DEC 22, 2016 6:54 AM PST

New Research on Back Pain and the Brain

Back pain is something a lot of people experience. It’s more common than the common cold and yet it remains difficult to treat. According to the Global Burden of Disease Study, it is the single leading cause of disability, worldwide. In the United States it is estimated that at least half of employed adults will report having back pain severe enough to miss work. In total over 80% of people will have a significant problem with back pain in their lives. Most causes of back pain are mechanical, that is, they are not caused by conditions like arthritis, cancer or serious injury. With growing numbers of patients becoming addicted to opioid pain medication, alternatives to treating back pain must be found.

                                             

In Australia, Dr. James McCauley has been studying low back pain for 12 years. He works as a research fellow and Group Leader at Neuroscience Research Australia, known as NeuRA. He is currently conducting a study on low back pain to see if relief can be found by using brain stimulation and re-training. Called, RESOLVE, the study involves 275 participants from the Sydney area, all of whom are experiencing low back pain that has lasted for more than 3 months. The study participants must have pain that is not related to any specific spinal pathology. Research shows that this kind of back pain, that does not result from injury or disease is the most difficult to treat.

The study will include two groups of patients, each group receiving a different treatment protocol, both of which will involve targeting treatment to the central nervous system in combination with traditional treatments targeted specifically to the back. While most lower back patients seek treatment such as surgery, pain medications and physical therapy that focus on the lower back, the goal of the RESOLVE program of treatment is to look past the back, to the central nervous system and the brain. Hopefully the CNS interventions will result in changing the way the brain processes pain signals from the back.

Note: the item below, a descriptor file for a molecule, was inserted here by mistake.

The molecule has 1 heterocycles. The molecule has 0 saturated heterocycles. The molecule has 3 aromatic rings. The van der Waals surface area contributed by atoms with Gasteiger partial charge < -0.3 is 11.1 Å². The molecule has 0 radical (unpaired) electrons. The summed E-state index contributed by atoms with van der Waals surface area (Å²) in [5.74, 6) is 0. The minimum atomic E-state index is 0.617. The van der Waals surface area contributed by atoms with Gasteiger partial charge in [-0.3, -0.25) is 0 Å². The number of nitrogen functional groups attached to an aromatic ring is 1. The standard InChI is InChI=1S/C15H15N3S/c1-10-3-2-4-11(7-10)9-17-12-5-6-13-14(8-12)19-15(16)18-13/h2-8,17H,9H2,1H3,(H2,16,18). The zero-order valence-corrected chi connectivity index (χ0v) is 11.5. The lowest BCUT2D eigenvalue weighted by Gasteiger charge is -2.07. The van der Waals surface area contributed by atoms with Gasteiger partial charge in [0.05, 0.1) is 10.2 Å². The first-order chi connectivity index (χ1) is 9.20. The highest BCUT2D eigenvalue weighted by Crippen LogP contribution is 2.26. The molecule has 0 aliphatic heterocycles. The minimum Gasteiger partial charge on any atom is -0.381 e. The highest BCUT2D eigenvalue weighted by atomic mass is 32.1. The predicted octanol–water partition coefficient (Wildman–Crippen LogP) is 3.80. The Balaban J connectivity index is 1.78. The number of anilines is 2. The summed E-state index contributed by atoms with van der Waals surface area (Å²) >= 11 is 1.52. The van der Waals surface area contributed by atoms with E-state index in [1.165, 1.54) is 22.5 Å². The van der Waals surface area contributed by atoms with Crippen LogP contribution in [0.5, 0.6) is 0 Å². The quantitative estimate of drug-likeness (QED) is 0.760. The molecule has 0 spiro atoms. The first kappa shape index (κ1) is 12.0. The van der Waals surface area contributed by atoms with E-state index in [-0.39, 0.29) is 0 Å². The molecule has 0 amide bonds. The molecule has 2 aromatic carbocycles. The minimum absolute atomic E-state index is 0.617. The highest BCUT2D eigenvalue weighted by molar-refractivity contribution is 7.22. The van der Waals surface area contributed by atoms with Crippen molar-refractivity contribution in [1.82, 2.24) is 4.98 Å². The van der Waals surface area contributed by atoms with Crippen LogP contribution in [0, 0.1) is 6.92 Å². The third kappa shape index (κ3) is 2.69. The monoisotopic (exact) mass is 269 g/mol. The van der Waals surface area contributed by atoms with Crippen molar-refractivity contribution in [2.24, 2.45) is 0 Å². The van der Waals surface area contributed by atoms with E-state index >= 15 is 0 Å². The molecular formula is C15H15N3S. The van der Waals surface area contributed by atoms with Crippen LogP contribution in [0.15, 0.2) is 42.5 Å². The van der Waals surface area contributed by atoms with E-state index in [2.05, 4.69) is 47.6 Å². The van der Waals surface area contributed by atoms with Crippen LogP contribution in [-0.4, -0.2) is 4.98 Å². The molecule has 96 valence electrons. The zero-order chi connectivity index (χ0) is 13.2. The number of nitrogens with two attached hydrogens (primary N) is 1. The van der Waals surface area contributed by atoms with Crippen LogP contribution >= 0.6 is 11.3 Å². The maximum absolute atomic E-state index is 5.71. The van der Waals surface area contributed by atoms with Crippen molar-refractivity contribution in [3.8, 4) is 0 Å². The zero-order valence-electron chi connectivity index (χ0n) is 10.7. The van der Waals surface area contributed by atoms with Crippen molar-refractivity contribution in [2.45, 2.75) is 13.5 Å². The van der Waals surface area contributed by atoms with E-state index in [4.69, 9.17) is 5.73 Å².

The two protocols include the same kind of traditional back therapy, with patients seeing a clinician one on one in weekly hour-long sessions. Their back pain will be assessed and documented and all participants will receive home care therapies to employ, which involve the need for reviewing inversion table reviews. Where the groups differ is in the method of CNS intervention. In one group, it will involve sensory training of how to respond to pain, motor imagery and visualization with feedback to show progress and functional motor training based on pain levels.

The other group will also receive the same number of one on one sessions and evaluation, but their CNS interventions will include transcranial directcurrent stimulation to the motor and pre-frontal cortices, cranial electrical stimulation, and low-intensity laser therapy and pulsed electromagnetic energy to the area of greatest pain. Both groups will undergo MRI screenings of the brain to see if any changes result.

In an interview with News 9 Australia, Dr. McCauley reported that early indications show that changes in the brain did occur in the patients in his study.  He states, "You can see that certain areas of the brain appear to have less volume, so they have shrunk a bit.  When certain areas of the brain have shrunk, the processing of information from a person's back is altered and the treatment seeks to return it to normal.” The video below from News 9 talks more about these hopeful results, check it out.

Sources: American Chiropractic Association, Global Burden of Disease StudyNews 9 AustraliaJournal of Physiotherapy 

About the Author
  • I'm a writer living in the Boston area. My interests include cancer research, cardiology and neuroscience. I want to be part of using the Internet and social media to educate professionals and patients in a collaborative environment.
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